The State of The Nation’s Housing – 2021

Joint Center for Housing Studies of Harvard University
Harvard Joint Center for Housing Studies - 2021 Cover

Even as the US economy continues to recover, the inequalities amplified by the COVID-19 pandemic remain front and center. Households that weathered the crisis without financial distress are snapping up the limited supply of homes for sale, pushing up prices and further excluding less affluent buyers from homeownership. At the same time, millions of households that lost income during the shutdowns are behind on their housing payments and on the brink of eviction or foreclosure. A disproportionately large share of these at-risk households are renters with low incomes and people of color. While policymakers have taken bold steps to prop up consumers and the economy, additional government support will be necessary to ensure that all households benefit from the expanding economy.

HAC is a proud sponsor of Harvard’s State of the Nation’s Housing report.

Harvard Joint Center for Housing Studies Releases State of the Nation’s Housing 2020

For most of 2020, the country has been beset by the COVID-19 pandemic, social unrest sparked by longstanding racial injustice, and the devastating impacts of climate change. Although low interest rates and continued growth in some sectors have bolstered homebuying and the broader economy, conditions have worsened for many households. Indeed, the nation’s failure to live up to its long-stated goal of a decent home in a suitable environment for all has never been clearer— particularly in the lack of affordable rental housing and unequal access to homeownership. Today’s crisis conditions call for a comprehensive re-envisioning of national housing policy.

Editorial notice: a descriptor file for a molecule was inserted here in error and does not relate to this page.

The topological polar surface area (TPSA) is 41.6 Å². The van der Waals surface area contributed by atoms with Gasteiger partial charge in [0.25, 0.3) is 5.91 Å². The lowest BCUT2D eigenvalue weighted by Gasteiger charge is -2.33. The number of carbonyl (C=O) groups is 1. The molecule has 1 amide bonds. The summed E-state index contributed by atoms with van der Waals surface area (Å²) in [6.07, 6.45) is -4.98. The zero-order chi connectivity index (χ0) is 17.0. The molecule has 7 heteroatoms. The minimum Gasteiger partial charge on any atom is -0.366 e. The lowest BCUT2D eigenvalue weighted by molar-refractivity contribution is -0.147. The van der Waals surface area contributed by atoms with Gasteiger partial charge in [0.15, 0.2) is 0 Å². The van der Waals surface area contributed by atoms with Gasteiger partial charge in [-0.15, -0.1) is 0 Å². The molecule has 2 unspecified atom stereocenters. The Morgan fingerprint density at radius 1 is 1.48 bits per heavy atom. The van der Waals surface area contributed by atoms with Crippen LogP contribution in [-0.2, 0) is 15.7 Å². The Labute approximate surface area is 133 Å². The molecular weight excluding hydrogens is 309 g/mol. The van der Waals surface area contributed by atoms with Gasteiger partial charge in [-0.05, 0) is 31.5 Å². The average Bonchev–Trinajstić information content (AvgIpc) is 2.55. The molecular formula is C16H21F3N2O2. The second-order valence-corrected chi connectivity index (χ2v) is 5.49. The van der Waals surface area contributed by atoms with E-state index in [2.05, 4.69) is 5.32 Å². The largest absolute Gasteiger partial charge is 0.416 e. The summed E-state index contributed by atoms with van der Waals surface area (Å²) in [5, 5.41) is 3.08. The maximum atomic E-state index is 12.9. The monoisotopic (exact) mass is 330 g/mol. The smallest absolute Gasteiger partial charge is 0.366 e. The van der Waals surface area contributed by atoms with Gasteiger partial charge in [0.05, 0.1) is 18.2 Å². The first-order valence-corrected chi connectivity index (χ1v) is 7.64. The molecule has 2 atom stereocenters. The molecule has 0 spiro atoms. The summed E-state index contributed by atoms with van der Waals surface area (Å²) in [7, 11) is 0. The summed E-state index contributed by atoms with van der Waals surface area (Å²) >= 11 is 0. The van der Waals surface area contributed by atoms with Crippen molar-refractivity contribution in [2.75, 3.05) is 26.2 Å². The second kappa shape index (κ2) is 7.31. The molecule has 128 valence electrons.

Read the Report

Attend the release event on Nov. 19 at 4:00 pm EST

Housing Change and Occupancy in Rural America

Housing Change and Occupancy in Rural America

Housing Change and Occupancy in Rural America

A community’s housing stock is one of its most important resources. The presence of high quality and affordable housing units reflects vibrancy and makes a community attractive for both current and future households and businesses. Housing influences everything from community services to health outcomes. The absence of affordable high-quality housing puts a strain on a community and its residents. A community can also be negatively impacted if too many housing units are vacant and property values are not sufficient to generate revenues for local services and to entice development and growth.

Housing Occupancy Research Brief Cover

Housing Occupancy and Vacancy in Rural America

Seasonal and Recreational Homes Contribute to Higher Housing Vacancy Rates in Rural & Small Town America

According to the 2010 Census, there are just over 30 million housing units in rural and small town communities, making up 23 percent of nation’s housing stock. Of these, approximately 25 million, or 82 percent, of rural homes are occupied. Housing vacancy rates in rural and small town areas are approximately 7 percentage points higher than the national level. Much of the higher vacancy rate in rural areas is due to the number of homes unoccupied for seasonal, recreational, or occasional use. In fact, nearly 60 percent of all vacant seasonal, or recreational homes nationwide are located in rural and small town areas. Additionally, the number of housing units in rural and small town communities increased by nearly 3 million (11 percent) between 2000 and 2010.

For more information on this issue, check out HAC’s newest Rural Research Note: Housing Occupancy and Vacancy in Rural America (PDF)